The Federal Trade Commission has approved a Part 3 administrative complaint against dietary supplement marketer Health Research Laboratories, LLC (HRL), its owner and officer Kramer Duhon, and Whole Body Supplements, LLC (WBS) for making unsubstantiated claims that their supplements—The Ultimate Heart Formula (UHF), BG18, and Black Garlic Botanicals—prevent or treat cardiovascular and other diseases, and that their supplement Neupathic cures, mitigates, or treats diabetic neuropathy. In December 2019, FTC staff and the State of Maine filed a contempt motion against HRL , Duhon, and WBS in federal district court for violating a January 2018 stipulated final order . According to the contempt motion , after agreeing to the 2018 order prohibiting unsubstantiated health claims, the defendants violated its terms by making unsubstantiated claims about UHF, BG18, Black Garlic Botanicals, and Neupathic. Earlier this year, a court issued an order denying the FTC’s contempt motion. Staff then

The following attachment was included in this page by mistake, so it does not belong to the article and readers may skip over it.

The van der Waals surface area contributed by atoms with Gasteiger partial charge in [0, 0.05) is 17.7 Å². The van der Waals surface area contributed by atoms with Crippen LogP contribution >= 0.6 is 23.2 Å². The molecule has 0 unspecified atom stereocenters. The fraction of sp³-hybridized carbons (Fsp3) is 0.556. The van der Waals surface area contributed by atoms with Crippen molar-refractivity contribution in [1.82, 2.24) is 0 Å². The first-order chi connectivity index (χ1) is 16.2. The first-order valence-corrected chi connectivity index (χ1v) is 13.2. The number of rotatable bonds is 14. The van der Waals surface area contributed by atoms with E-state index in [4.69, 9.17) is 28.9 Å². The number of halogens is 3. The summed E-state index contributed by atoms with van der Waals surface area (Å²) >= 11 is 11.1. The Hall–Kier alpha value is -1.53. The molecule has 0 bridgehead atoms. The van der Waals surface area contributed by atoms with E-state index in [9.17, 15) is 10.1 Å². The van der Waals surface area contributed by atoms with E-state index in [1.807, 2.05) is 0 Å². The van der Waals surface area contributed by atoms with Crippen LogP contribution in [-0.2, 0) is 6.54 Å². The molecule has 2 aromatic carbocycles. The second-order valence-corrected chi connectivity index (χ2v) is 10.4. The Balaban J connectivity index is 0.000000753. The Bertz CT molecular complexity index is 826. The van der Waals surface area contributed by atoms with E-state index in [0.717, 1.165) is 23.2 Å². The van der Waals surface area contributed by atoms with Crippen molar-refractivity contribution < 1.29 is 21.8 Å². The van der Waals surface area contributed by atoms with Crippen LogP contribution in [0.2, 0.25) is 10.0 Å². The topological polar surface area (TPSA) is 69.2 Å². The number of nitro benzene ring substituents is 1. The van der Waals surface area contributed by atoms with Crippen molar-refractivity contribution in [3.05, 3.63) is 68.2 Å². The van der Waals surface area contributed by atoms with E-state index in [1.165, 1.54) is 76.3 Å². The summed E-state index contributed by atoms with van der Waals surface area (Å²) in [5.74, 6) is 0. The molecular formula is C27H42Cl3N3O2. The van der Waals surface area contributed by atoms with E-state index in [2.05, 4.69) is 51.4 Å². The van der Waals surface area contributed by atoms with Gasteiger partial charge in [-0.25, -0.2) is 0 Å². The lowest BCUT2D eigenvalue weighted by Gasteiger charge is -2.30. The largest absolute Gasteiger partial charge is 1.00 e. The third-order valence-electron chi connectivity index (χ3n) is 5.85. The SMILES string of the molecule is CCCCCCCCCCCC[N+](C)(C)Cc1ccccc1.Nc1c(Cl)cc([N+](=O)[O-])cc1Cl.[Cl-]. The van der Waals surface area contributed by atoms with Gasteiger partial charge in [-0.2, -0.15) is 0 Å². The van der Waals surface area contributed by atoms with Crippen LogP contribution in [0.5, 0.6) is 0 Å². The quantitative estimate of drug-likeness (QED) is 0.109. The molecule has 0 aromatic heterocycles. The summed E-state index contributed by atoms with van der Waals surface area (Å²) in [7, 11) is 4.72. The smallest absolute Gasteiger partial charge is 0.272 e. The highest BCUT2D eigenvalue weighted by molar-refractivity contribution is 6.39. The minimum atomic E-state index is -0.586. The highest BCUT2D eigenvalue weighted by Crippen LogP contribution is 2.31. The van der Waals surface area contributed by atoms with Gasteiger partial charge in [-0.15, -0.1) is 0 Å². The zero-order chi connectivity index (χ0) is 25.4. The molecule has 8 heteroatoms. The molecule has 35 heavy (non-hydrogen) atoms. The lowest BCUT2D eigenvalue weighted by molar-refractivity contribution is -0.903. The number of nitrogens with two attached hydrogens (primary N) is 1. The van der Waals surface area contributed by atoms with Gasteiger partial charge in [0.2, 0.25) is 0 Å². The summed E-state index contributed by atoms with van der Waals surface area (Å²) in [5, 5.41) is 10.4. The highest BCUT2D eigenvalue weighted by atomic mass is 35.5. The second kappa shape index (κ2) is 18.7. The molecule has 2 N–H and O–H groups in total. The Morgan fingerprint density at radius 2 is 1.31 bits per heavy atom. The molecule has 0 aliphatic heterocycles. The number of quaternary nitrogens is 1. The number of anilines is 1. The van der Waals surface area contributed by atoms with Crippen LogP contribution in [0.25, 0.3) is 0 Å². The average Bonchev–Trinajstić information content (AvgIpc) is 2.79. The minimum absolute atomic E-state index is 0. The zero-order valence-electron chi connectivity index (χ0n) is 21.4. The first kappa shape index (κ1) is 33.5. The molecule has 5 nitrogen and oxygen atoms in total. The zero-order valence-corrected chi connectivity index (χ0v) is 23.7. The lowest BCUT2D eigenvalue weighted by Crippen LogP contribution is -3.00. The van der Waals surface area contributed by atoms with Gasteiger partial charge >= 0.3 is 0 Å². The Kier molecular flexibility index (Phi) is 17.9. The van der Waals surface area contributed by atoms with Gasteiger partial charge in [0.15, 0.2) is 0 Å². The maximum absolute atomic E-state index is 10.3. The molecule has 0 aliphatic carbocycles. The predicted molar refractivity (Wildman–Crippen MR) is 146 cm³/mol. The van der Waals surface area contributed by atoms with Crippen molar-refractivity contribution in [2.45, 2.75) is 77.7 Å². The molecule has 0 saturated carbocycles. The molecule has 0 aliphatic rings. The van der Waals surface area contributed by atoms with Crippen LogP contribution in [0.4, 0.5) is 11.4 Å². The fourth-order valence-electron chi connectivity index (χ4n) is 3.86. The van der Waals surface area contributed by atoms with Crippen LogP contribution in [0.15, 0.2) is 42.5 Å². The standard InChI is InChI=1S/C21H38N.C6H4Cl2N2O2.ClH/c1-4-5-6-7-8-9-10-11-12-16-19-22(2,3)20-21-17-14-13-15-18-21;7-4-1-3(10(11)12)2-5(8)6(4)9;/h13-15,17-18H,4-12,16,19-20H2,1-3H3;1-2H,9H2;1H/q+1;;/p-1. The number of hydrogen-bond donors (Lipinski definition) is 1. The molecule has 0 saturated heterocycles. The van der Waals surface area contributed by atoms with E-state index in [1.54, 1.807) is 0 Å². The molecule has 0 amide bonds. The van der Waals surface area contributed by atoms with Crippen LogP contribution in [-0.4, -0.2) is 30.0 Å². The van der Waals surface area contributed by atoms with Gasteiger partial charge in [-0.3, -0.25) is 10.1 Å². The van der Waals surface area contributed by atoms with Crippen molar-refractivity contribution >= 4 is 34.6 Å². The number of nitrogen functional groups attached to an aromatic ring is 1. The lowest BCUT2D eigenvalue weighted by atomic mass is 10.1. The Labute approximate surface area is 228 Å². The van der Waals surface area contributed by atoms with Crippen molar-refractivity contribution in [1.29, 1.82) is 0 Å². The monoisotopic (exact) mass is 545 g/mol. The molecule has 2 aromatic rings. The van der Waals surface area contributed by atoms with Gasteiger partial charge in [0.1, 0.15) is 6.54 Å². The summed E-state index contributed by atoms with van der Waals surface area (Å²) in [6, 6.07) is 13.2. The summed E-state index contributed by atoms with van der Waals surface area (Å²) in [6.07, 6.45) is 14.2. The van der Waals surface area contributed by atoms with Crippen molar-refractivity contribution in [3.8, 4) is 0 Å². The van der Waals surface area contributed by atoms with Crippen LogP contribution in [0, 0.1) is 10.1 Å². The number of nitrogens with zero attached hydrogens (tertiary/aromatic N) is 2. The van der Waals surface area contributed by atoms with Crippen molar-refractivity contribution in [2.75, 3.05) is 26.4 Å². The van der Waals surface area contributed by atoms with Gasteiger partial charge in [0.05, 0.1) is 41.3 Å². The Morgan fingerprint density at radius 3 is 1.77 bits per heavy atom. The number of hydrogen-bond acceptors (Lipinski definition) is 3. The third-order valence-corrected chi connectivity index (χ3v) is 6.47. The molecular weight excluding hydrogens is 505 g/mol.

Student Loan Debt Relief Scammer Brandon Frere Agrees to Settle FTC Charges

Student loan debt relief scammer Brandon Frere and his companies, including Ameritech Financial, have entered into an agreement with the Federal Trade Commission to settle  charges they misled approximately 40,000 consumers about lowering their student loan debt. According to the FTC’s 2018 complaint , Brandon Frere and his companies sent personalized mail to consumers that falsely claimed they were eligible for federal programs that would permanently reduce their monthly debt payments to a fixed low amount or result in total loan forgiveness. The FTC alleged that Frere and his companies charged up to $800 in illegal up-front fees to enroll consumers in a federal loan assistance program. They also charged consumers $100-$1,200 advance fee for enrollment in a “financial education” program, followed by ongoing $49-$99 monthly membership fees for the life of the loan, which typically is 10-25 years. The order bans Frere and his companies from providing debt relief services and prohibits